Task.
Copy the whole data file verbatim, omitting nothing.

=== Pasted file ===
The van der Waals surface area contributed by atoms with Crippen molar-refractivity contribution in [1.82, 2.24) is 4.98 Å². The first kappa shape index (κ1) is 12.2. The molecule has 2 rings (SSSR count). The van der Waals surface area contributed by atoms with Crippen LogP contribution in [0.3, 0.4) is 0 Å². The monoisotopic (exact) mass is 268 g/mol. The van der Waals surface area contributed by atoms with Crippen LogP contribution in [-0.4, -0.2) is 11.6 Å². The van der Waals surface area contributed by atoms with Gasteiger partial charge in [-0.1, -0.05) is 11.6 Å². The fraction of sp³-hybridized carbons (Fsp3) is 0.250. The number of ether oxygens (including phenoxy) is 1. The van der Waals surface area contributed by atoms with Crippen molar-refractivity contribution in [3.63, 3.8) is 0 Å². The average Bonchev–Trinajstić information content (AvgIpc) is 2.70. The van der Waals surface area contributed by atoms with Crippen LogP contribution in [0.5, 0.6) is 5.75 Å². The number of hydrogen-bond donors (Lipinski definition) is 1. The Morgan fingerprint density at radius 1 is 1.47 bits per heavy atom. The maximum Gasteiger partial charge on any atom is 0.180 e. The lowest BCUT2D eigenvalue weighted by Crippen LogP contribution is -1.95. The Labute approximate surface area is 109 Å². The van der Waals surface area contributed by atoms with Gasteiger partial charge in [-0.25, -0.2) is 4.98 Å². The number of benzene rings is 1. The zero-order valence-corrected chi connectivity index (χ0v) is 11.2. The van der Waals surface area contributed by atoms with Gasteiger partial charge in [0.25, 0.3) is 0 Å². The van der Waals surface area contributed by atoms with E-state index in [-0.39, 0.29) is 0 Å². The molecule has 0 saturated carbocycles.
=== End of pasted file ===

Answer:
The van der Waals surface area contributed by atoms with Crippen molar-refractivity contribution in [1.82, 2.24) is 4.98 Å². The first kappa shape index (κ1) is 12.2. The molecule has 2 rings (SSSR count). The van der Waals surface area contributed by atoms with Crippen LogP contribution in [0.3, 0.4) is 0 Å². The monoisotopic (exact) mass is 268 g/mol. The van der Waals surface area contributed by atoms with Crippen LogP contribution in [-0.4, -0.2) is 11.6 Å². The van der Waals surface area contributed by atoms with Gasteiger partial charge in [-0.1, -0.05) is 11.6 Å². The fraction of sp³-hybridized carbons (Fsp3) is 0.250. The number of ether oxygens (including phenoxy) is 1. The van der Waals surface area contributed by atoms with Crippen molar-refractivity contribution in [3.63, 3.8) is 0 Å². The average Bonchev–Trinajstić information content (AvgIpc) is 2.70. The van der Waals surface area contributed by atoms with Crippen LogP contribution in [0.5, 0.6) is 5.75 Å². The number of hydrogen-bond donors (Lipinski definition) is 1. The Morgan fingerprint density at radius 1 is 1.47 bits per heavy atom. The maximum Gasteiger partial charge on any atom is 0.180 e. The lowest BCUT2D eigenvalue weighted by Crippen LogP contribution is -1.95. The Labute approximate surface area is 109 Å². The van der Waals surface area contributed by atoms with Gasteiger partial charge in [-0.25, -0.2) is 4.98 Å². The number of benzene rings is 1. The zero-order valence-corrected chi connectivity index (χ0v) is 11.2. The van der Waals surface area contributed by atoms with Gasteiger partial charge in [0.25, 0.3) is 0 Å². The van der Waals surface area contributed by atoms with E-state index in [-0.39, 0.29) is 0 Å². The molecule has 0 saturated carbocycles.